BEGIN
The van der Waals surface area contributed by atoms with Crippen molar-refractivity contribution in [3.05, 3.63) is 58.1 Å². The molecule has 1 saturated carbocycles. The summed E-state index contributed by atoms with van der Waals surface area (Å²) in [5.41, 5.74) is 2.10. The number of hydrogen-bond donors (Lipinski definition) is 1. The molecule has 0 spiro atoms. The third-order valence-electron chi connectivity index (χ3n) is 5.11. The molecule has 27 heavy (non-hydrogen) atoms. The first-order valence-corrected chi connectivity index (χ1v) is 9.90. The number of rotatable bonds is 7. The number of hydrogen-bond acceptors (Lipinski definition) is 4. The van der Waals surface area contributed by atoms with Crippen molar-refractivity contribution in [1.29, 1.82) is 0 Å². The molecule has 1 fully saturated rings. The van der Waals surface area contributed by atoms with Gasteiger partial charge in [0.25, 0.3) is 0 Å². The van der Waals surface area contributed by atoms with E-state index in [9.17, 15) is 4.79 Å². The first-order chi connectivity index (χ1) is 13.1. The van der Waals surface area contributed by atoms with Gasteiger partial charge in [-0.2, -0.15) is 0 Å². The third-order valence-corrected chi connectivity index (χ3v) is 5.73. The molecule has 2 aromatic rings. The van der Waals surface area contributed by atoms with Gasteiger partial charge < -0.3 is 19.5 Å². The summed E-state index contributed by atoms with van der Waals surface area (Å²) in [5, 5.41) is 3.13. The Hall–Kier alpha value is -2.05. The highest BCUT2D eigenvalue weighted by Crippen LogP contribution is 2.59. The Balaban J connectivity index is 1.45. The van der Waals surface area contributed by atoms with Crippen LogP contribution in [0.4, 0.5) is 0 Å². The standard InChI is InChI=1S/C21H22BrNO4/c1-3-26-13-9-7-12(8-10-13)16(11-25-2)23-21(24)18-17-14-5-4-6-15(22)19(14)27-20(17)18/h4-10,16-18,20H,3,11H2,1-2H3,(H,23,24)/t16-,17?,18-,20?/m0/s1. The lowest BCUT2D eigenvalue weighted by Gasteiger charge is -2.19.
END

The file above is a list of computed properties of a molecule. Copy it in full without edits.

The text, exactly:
The van der Waals surface area contributed by atoms with Crippen molar-refractivity contribution in [3.05, 3.63) is 58.1 Å². The molecule has 1 saturated carbocycles. The summed E-state index contributed by atoms with van der Waals surface area (Å²) in [5.41, 5.74) is 2.10. The number of hydrogen-bond donors (Lipinski definition) is 1. The molecule has 0 spiro atoms. The third-order valence-electron chi connectivity index (χ3n) is 5.11. The molecule has 27 heavy (non-hydrogen) atoms. The first-order valence-corrected chi connectivity index (χ1v) is 9.90. The number of rotatable bonds is 7. The number of hydrogen-bond acceptors (Lipinski definition) is 4. The van der Waals surface area contributed by atoms with Crippen molar-refractivity contribution in [1.29, 1.82) is 0 Å². The molecule has 1 fully saturated rings. The van der Waals surface area contributed by atoms with Gasteiger partial charge in [0.25, 0.3) is 0 Å². The van der Waals surface area contributed by atoms with E-state index in [9.17, 15) is 4.79 Å². The first-order chi connectivity index (χ1) is 13.1. The van der Waals surface area contributed by atoms with Gasteiger partial charge in [-0.2, -0.15) is 0 Å². The third-order valence-corrected chi connectivity index (χ3v) is 5.73. The molecule has 2 aromatic rings. The van der Waals surface area contributed by atoms with Gasteiger partial charge < -0.3 is 19.5 Å². The summed E-state index contributed by atoms with van der Waals surface area (Å²) in [5, 5.41) is 3.13. The Hall–Kier alpha value is -2.05. The highest BCUT2D eigenvalue weighted by Crippen LogP contribution is 2.59. The Balaban J connectivity index is 1.45. The van der Waals surface area contributed by atoms with Crippen LogP contribution in [0.4, 0.5) is 0 Å². The standard InChI is InChI=1S/C21H22BrNO4/c1-3-26-13-9-7-12(8-10-13)16(11-25-2)23-21(24)18-17-14-5-4-6-15(22)19(14)27-20(17)18/h4-10,16-18,20H,3,11H2,1-2H3,(H,23,24)/t16-,17?,18-,20?/m0/s1. The lowest BCUT2D eigenvalue weighted by Gasteiger charge is -2.19.